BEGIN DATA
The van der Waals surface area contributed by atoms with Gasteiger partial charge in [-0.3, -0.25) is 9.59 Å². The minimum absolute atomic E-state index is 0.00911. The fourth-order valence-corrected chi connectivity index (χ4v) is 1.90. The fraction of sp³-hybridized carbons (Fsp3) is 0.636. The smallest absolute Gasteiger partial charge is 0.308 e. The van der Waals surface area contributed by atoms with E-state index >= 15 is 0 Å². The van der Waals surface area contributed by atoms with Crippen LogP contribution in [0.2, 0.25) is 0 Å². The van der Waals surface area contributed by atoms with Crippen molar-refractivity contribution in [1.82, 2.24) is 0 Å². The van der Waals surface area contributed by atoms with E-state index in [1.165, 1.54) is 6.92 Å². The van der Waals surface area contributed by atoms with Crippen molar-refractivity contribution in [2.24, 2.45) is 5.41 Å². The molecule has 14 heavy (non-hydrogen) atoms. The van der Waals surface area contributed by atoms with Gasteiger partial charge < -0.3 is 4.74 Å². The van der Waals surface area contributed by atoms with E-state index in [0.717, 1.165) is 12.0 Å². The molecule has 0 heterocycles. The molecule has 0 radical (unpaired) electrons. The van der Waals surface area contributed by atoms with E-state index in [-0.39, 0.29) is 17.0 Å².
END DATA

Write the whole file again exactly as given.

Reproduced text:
The van der Waals surface area contributed by atoms with Gasteiger partial charge in [-0.3, -0.25) is 9.59 Å². The minimum absolute atomic E-state index is 0.00911. The fourth-order valence-corrected chi connectivity index (χ4v) is 1.90. The fraction of sp³-hybridized carbons (Fsp3) is 0.636. The smallest absolute Gasteiger partial charge is 0.308 e. The van der Waals surface area contributed by atoms with E-state index >= 15 is 0 Å². The van der Waals surface area contributed by atoms with Crippen LogP contribution in [0.2, 0.25) is 0 Å². The van der Waals surface area contributed by atoms with Crippen molar-refractivity contribution in [1.82, 2.24) is 0 Å². The van der Waals surface area contributed by atoms with E-state index in [1.165, 1.54) is 6.92 Å². The van der Waals surface area contributed by atoms with Crippen molar-refractivity contribution in [2.24, 2.45) is 5.41 Å². The molecule has 14 heavy (non-hydrogen) atoms. The van der Waals surface area contributed by atoms with Gasteiger partial charge < -0.3 is 4.74 Å². The van der Waals surface area contributed by atoms with E-state index in [0.717, 1.165) is 12.0 Å². The molecule has 0 heterocycles. The molecule has 0 radical (unpaired) electrons. The van der Waals surface area contributed by atoms with E-state index in [-0.39, 0.29) is 17.0 Å².